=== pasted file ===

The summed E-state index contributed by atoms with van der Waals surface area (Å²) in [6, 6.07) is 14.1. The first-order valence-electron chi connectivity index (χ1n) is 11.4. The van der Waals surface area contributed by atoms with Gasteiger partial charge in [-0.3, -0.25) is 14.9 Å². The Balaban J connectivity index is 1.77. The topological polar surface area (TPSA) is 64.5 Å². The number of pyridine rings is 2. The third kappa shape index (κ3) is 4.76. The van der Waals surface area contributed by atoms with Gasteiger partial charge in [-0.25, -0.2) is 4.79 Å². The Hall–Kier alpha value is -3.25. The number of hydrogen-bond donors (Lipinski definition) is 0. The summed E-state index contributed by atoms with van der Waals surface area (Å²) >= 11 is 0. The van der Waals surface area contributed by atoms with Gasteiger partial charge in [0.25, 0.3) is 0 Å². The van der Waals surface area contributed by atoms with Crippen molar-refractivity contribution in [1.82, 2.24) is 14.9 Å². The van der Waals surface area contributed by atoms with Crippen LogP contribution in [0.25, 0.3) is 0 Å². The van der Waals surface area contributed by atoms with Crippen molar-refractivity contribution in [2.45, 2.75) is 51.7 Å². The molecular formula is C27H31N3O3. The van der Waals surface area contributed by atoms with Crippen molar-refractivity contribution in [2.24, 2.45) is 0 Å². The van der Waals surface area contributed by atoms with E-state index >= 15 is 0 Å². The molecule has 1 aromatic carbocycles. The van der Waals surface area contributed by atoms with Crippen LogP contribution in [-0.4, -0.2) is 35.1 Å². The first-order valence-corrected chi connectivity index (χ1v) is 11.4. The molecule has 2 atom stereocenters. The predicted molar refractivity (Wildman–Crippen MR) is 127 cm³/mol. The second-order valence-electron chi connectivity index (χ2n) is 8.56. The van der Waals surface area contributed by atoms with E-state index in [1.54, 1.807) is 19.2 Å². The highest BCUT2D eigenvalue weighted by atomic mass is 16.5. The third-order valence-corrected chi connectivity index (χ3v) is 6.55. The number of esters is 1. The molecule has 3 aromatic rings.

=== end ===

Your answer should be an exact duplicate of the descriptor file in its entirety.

The summed E-state index contributed by atoms with van der Waals surface area (Å²) in [6, 6.07) is 14.1. The first-order valence-electron chi connectivity index (χ1n) is 11.4. The van der Waals surface area contributed by atoms with Gasteiger partial charge in [-0.3, -0.25) is 14.9 Å². The Balaban J connectivity index is 1.77. The topological polar surface area (TPSA) is 64.5 Å². The number of pyridine rings is 2. The third kappa shape index (κ3) is 4.76. The van der Waals surface area contributed by atoms with Gasteiger partial charge in [-0.25, -0.2) is 4.79 Å². The Hall–Kier alpha value is -3.25. The number of hydrogen-bond donors (Lipinski definition) is 0. The summed E-state index contributed by atoms with van der Waals surface area (Å²) >= 11 is 0. The van der Waals surface area contributed by atoms with Gasteiger partial charge in [0.25, 0.3) is 0 Å². The van der Waals surface area contributed by atoms with Crippen molar-refractivity contribution in [1.82, 2.24) is 14.9 Å². The van der Waals surface area contributed by atoms with Crippen LogP contribution in [0.25, 0.3) is 0 Å². The van der Waals surface area contributed by atoms with Crippen molar-refractivity contribution in [2.45, 2.75) is 51.7 Å². The molecular formula is C27H31N3O3. The van der Waals surface area contributed by atoms with Crippen molar-refractivity contribution in [2.24, 2.45) is 0 Å². The van der Waals surface area contributed by atoms with E-state index >= 15 is 0 Å². The molecule has 1 aromatic carbocycles. The van der Waals surface area contributed by atoms with Crippen LogP contribution in [-0.4, -0.2) is 35.1 Å². The first-order valence-corrected chi connectivity index (χ1v) is 11.4. The molecule has 2 atom stereocenters. The predicted molar refractivity (Wildman–Crippen MR) is 127 cm³/mol. The second-order valence-electron chi connectivity index (χ2n) is 8.56. The van der Waals surface area contributed by atoms with E-state index in [1.54, 1.807) is 19.2 Å². The highest BCUT2D eigenvalue weighted by atomic mass is 16.5. The third-order valence-corrected chi connectivity index (χ3v) is 6.55. The number of esters is 1. The molecule has 3 aromatic rings.